How much should states pay for services? How should costs be apportioned?
The success of a fiscal reform initiative in a child welfare system depends to a great extent on the effective structuring of risks and rewards. The issues are both practical and philosophical. The practical issue involves establishing adequate rates and incentives for contractors and service providers: if the rates and incentives are inadequate, or if the risks and penalties are too severe, services will be inadequate or will not be available at all. Of course, the intent of most of the initiatives is to reduce inefficiencies, so the rates and incentives must not be set too high or they will not exert the necessary pressure to squeeze out excesses or increase efficiencies. The philosophical issue addresses the question of who should bear the responsibility for child welfare services: some fiscal reforms incorporate the expectation (or experience the result) that part of child welfare services is supported by sources outside the public child welfare system. Obviously, practical and philosophical issues are intertwined; setting inadequate payment rates can lead to incentives to shift costs to other systems such as mental health, juvenile justice, or special education systems. Here the issues are separated for the purposes of discussion.
Establishing realistic and adequate rates and incentives for contractors and service providers requires the ability to project utilization and risk. Medical managed care has actuarial and health care utilization data to use in pricing services; child welfare has no such database and no proven formula to use in projecting the costs of serving children and families. In addition, the pricing of child welfare reforms can be restricted by the categorical nature of much child welfare funding, which may preclude certain services, prevent collaborative arrangements, and create cash-flow problems for states due to retrospective payment methods.15
In setting payment rates and incentives under their initiatives, states generally relied on historical data on the costs of providing services for the targeted population in the covered geographic area. However, this often proved inadequate in projecting future costs. For example, the rate paid under the Baltimore managed care pilot was based on 3 years of historical data; however, the data were misleading because (1) twice as many children in the initiative needed therapeutic care as children in the historical data, and (2) the contractor was required to provide some services that were not in the historical data (including an intermediate level of care). Thus the actual caseload has required more expensive services than were predicted by the historical data.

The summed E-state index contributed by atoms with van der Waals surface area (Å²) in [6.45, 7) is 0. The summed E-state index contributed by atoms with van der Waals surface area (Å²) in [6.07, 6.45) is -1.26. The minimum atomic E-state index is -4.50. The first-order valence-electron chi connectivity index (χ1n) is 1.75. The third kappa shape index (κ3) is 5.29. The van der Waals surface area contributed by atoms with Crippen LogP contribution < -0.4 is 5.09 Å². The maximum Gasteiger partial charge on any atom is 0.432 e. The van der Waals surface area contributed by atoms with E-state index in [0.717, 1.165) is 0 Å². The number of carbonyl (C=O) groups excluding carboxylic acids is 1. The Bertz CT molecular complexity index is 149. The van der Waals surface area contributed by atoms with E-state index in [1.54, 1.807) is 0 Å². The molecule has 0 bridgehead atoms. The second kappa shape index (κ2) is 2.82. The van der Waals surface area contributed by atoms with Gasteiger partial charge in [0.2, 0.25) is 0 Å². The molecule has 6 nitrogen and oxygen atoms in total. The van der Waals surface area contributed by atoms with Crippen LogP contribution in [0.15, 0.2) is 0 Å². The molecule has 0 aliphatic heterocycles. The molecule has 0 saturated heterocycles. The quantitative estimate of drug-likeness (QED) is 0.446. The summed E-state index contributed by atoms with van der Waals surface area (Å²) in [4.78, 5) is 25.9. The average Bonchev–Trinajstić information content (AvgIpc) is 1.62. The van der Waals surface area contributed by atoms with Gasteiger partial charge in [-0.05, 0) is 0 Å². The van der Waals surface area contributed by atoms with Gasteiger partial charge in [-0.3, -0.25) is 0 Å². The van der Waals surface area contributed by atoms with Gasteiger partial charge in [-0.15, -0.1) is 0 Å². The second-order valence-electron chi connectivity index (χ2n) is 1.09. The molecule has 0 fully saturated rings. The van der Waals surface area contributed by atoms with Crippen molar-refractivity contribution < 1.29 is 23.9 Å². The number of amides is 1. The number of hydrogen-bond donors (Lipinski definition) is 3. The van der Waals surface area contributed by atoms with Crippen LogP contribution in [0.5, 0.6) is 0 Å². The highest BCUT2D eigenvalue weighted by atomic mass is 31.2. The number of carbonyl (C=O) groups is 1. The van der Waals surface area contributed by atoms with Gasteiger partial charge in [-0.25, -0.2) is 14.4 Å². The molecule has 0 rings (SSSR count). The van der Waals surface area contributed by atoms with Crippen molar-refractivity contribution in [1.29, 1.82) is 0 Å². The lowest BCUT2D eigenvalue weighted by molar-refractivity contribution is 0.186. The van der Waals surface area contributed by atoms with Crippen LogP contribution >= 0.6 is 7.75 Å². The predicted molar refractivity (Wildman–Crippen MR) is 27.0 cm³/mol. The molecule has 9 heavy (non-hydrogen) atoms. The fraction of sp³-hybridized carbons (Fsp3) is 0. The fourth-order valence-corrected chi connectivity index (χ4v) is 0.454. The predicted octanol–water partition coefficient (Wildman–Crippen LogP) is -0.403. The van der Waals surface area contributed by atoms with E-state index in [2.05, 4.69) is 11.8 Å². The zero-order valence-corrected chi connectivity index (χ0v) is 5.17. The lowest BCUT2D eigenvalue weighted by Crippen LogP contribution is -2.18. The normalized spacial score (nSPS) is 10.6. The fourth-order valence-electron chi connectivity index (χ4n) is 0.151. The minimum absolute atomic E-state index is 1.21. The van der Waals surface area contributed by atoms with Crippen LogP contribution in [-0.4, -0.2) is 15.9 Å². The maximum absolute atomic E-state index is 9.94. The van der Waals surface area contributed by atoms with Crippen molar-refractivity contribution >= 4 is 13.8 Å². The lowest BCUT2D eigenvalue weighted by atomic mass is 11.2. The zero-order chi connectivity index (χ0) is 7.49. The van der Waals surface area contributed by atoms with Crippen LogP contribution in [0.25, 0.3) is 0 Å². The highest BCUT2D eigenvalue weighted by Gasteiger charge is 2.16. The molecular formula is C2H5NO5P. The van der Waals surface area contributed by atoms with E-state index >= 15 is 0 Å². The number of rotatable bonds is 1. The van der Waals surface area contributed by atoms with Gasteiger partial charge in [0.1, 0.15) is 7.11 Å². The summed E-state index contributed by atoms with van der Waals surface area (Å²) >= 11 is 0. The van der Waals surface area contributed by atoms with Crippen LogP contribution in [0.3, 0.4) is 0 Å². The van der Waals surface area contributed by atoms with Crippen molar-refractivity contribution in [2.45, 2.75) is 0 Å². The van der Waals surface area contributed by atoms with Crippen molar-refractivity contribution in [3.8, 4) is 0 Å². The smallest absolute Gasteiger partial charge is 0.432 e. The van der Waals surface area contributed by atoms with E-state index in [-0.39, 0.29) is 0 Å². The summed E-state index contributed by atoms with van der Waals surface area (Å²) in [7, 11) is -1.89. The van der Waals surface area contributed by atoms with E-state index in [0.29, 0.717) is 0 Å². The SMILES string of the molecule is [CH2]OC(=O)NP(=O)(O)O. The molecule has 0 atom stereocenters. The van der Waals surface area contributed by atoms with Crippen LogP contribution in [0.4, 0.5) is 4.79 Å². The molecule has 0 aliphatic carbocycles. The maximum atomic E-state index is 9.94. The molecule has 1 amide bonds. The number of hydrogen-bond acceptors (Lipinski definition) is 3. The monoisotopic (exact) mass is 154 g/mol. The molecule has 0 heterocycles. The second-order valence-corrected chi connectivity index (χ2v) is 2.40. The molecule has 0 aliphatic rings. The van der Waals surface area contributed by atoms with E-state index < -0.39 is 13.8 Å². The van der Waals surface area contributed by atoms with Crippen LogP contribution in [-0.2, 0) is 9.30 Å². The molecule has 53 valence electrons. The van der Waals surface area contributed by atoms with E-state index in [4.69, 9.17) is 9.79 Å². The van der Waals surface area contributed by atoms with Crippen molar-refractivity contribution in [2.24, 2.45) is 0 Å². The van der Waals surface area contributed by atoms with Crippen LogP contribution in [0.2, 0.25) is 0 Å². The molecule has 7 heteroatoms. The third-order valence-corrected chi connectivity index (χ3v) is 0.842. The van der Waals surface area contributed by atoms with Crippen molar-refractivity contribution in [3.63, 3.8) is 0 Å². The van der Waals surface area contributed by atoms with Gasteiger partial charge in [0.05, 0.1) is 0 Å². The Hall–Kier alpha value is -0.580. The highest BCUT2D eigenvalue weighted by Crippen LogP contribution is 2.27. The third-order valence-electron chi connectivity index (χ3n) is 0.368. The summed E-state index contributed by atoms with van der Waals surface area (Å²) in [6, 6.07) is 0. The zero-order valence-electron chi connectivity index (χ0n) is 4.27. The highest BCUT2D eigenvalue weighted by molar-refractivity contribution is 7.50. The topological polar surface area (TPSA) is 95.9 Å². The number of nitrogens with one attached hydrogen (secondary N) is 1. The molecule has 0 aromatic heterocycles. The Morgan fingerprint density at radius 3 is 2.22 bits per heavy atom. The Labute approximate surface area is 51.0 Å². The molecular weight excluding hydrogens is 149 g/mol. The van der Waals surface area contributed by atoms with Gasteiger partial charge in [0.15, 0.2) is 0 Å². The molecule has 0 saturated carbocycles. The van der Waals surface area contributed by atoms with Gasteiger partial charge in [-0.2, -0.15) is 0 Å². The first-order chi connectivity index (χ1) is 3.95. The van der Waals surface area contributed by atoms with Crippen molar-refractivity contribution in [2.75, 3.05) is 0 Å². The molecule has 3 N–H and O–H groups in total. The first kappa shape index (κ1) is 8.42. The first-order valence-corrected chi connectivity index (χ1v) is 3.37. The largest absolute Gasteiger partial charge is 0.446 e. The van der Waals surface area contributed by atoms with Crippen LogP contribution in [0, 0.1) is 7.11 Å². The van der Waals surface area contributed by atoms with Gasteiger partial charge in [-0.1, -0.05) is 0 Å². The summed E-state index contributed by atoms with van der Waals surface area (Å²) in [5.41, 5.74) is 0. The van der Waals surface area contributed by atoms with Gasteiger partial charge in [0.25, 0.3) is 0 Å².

A related issue is that states must balance the goal of limiting costs with the need for establishing and maintaining a stable and responsive provider community. In many communities, states must build provider capacity to address the full spectrum of needed services or serve the entire range of targeted children or families before a fiscal reform can be successful. And clearly it will not help states achieve their goals if the provider network fluctuates widely over time in the number of providers and their ability to deliver effective services. Although the adequacy of the provider community is influenced by many factors, payment rates are central. Rates must reflect both the actual costs of providing services and the investment required to support an effective provider community. In Florida, for instance, the legislature’s requirement that child welfare be privatized statewide has presented the challenge of building local provider capacity to take on complex child welfare responsibilities.